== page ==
The 90-spot gas ball lot would serve the building, but Mr. Potter promised that it would also be open to the public. “Everybody wins,” he said.
“I’ll tell you I’m not happy with the P.S.C. decision,” said Mayor Tom Gardella, regarding the parking lot. “They’re not taking into consideration any of our local codes and how they relate to that lot. It’s not permitted in our code to have a private parking lot. The story is not over, we’re leaning towards appealing that decision.”
Chris DiSunno, a Sag Harbor architect and tenant in a building owned by Mr. Potter, will design the community center. “The goal is the first use is a performing arts space,” he said by phone. “It’s an entire departure from the prior contemporary design,” he added, referring to the Roger Ferris & Partners Bay Street Theater building once envisioned for 21 Long Island Avenue. For inspiration, he cited the old Alvin Silver Company building, which burned to the ground in 1925 and is commemorated by a plaque in front of Sag Pizza.
“The challenge for designing a building that’s going to be a performing arts center is fenestration, really. You obviously do not want windows in a theater,” said Mr. DiSunno. “Fixing the groundwater situation with the property though, that’s the big problem.”
To that end, Mr. Potter said a 65,000-gallon dry well would be installed by Bohler Engineering. “You don’t just buy land without knowing what’s in the ground. We identified 22 compounds that exceed maximums in the soil and 33 that exceed maximums in the groundwater. We’ve met with the D.E.C. and applied for the brownfield clean-up program. Our application will include all the land remediation in accordance with D.E.C. oversight. This will be a huge environmental benefit to the community that they’re not paying for.” Additionally, four of the five lots have aging septic systems, which would be removed. The new buildings would be connected to the village sewer system.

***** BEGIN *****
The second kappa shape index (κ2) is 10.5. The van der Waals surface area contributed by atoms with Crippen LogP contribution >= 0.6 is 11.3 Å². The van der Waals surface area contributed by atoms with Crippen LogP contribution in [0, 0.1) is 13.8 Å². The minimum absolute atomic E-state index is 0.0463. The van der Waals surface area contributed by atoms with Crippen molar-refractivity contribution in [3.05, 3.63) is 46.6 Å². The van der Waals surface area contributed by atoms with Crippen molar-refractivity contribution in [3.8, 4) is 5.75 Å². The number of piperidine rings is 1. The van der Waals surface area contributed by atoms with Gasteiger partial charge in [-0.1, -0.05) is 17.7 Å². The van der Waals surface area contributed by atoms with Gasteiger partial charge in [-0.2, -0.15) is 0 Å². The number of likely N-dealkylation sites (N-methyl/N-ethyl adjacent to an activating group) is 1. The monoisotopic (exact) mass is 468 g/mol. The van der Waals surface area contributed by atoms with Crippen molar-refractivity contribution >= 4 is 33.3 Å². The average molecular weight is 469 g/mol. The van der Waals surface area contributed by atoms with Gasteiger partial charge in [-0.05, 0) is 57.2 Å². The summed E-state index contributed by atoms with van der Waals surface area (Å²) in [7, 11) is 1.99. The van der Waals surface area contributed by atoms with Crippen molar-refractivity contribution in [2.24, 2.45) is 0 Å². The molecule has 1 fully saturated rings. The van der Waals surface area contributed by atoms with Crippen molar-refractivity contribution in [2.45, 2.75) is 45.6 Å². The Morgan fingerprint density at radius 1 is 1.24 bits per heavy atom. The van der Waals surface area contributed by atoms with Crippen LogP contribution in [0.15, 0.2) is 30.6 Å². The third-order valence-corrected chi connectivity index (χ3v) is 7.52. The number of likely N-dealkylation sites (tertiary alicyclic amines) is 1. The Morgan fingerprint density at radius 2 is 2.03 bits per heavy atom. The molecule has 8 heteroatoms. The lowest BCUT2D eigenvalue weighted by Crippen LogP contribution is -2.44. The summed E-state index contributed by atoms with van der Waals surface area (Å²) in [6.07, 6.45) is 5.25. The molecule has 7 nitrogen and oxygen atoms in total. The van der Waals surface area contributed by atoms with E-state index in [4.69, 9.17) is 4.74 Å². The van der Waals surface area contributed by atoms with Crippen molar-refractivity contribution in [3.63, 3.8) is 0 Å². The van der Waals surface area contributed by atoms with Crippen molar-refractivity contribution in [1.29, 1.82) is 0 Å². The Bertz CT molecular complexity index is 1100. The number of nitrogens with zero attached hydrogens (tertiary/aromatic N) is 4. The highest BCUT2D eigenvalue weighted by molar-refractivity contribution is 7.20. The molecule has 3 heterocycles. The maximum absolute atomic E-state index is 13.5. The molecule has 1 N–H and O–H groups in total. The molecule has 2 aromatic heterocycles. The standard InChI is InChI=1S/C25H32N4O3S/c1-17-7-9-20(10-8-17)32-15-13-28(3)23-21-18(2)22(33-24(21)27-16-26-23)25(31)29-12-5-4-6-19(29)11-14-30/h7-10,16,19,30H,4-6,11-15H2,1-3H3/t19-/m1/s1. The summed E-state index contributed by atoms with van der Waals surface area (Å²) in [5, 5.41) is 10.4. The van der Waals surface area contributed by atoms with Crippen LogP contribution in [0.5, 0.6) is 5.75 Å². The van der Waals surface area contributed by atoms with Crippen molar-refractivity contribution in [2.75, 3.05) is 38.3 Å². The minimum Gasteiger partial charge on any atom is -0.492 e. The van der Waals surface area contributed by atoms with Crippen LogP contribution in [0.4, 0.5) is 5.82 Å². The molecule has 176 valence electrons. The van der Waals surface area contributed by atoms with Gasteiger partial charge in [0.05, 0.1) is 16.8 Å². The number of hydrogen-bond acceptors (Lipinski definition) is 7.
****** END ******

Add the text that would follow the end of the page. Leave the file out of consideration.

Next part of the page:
Aidan Corish, the trustee who acts as liaison to the village’s sewer department, declined to comment because the plans had not yet been submitted.
Liz Vail, the village attorney, wrote in an email that Mr. Potter’s previous plans were returned to him after Local Law 12, which allowed for mixed retail and housing in the office district, was removed from village code after an April State Supreme Court ruling.
It wasn’t clear if the new plan would comply with village code either, since no village official would comment on it until the proposal was officially submitted. However, Mr. Potter was confident.
“This complies with all the zoning that’s allowed in the office district,” he said. “If Local Law 12 had stayed in effect, it would have required 100 percent affordable housing there. It’s financially feasible because 20 of the 39 units are at the market rate now.”
“Adam has all these ideas, but which one is going to stick? Until I see something on paper, I can’t comment,” said Mayor Gardella.
“This isn’t a bait-and-switch,” said Mr. Potter. “I want it to fit in with the village. I’m committed to going through all the boards with this. My goal is to provide a park, community center, and provide affordable housing. If they want me to make it out of matchsticks, I’ll make it out of matchsticks.”
The new plans, he said, would be submitted to the village this week.